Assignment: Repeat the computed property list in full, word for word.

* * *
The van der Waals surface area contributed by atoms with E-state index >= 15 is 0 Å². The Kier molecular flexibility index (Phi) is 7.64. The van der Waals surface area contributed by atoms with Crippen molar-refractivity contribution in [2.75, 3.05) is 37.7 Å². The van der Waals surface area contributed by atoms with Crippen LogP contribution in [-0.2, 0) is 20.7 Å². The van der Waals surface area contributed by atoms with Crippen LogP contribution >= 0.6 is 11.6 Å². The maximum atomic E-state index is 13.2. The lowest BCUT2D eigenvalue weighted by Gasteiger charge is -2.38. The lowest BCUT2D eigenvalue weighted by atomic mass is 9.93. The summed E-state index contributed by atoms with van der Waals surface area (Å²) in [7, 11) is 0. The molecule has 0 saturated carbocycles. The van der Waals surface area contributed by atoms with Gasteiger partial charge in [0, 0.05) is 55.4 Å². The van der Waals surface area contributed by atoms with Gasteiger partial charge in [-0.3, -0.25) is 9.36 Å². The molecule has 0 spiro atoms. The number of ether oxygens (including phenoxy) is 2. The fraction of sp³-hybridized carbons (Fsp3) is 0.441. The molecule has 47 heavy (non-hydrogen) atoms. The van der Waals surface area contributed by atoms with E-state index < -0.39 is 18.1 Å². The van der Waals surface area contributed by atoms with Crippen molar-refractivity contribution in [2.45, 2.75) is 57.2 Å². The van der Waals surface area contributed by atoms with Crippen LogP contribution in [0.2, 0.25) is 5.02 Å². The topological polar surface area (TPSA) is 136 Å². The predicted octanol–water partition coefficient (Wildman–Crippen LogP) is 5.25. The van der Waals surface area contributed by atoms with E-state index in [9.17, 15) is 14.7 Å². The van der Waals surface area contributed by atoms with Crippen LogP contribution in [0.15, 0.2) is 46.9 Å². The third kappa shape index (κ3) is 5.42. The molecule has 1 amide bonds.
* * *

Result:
The van der Waals surface area contributed by atoms with E-state index >= 15 is 0 Å². The Kier molecular flexibility index (Phi) is 7.64. The van der Waals surface area contributed by atoms with Crippen molar-refractivity contribution in [2.75, 3.05) is 37.7 Å². The van der Waals surface area contributed by atoms with Crippen LogP contribution in [-0.2, 0) is 20.7 Å². The van der Waals surface area contributed by atoms with Crippen LogP contribution >= 0.6 is 11.6 Å². The maximum atomic E-state index is 13.2. The lowest BCUT2D eigenvalue weighted by Gasteiger charge is -2.38. The lowest BCUT2D eigenvalue weighted by atomic mass is 9.93. The summed E-state index contributed by atoms with van der Waals surface area (Å²) in [7, 11) is 0. The molecule has 0 saturated carbocycles. The van der Waals surface area contributed by atoms with Gasteiger partial charge in [0, 0.05) is 55.4 Å². The van der Waals surface area contributed by atoms with Gasteiger partial charge in [-0.3, -0.25) is 9.36 Å². The molecule has 0 spiro atoms. The number of ether oxygens (including phenoxy) is 2. The fraction of sp³-hybridized carbons (Fsp3) is 0.441. The molecule has 47 heavy (non-hydrogen) atoms. The van der Waals surface area contributed by atoms with E-state index < -0.39 is 18.1 Å². The van der Waals surface area contributed by atoms with Crippen molar-refractivity contribution in [2.45, 2.75) is 57.2 Å². The van der Waals surface area contributed by atoms with Crippen LogP contribution in [0.2, 0.25) is 5.02 Å². The topological polar surface area (TPSA) is 136 Å². The predicted octanol–water partition coefficient (Wildman–Crippen LogP) is 5.25. The van der Waals surface area contributed by atoms with E-state index in [9.17, 15) is 14.7 Å². The van der Waals surface area contributed by atoms with Crippen LogP contribution in [0.15, 0.2) is 46.9 Å². The third kappa shape index (κ3) is 5.42. The molecule has 1 amide bonds.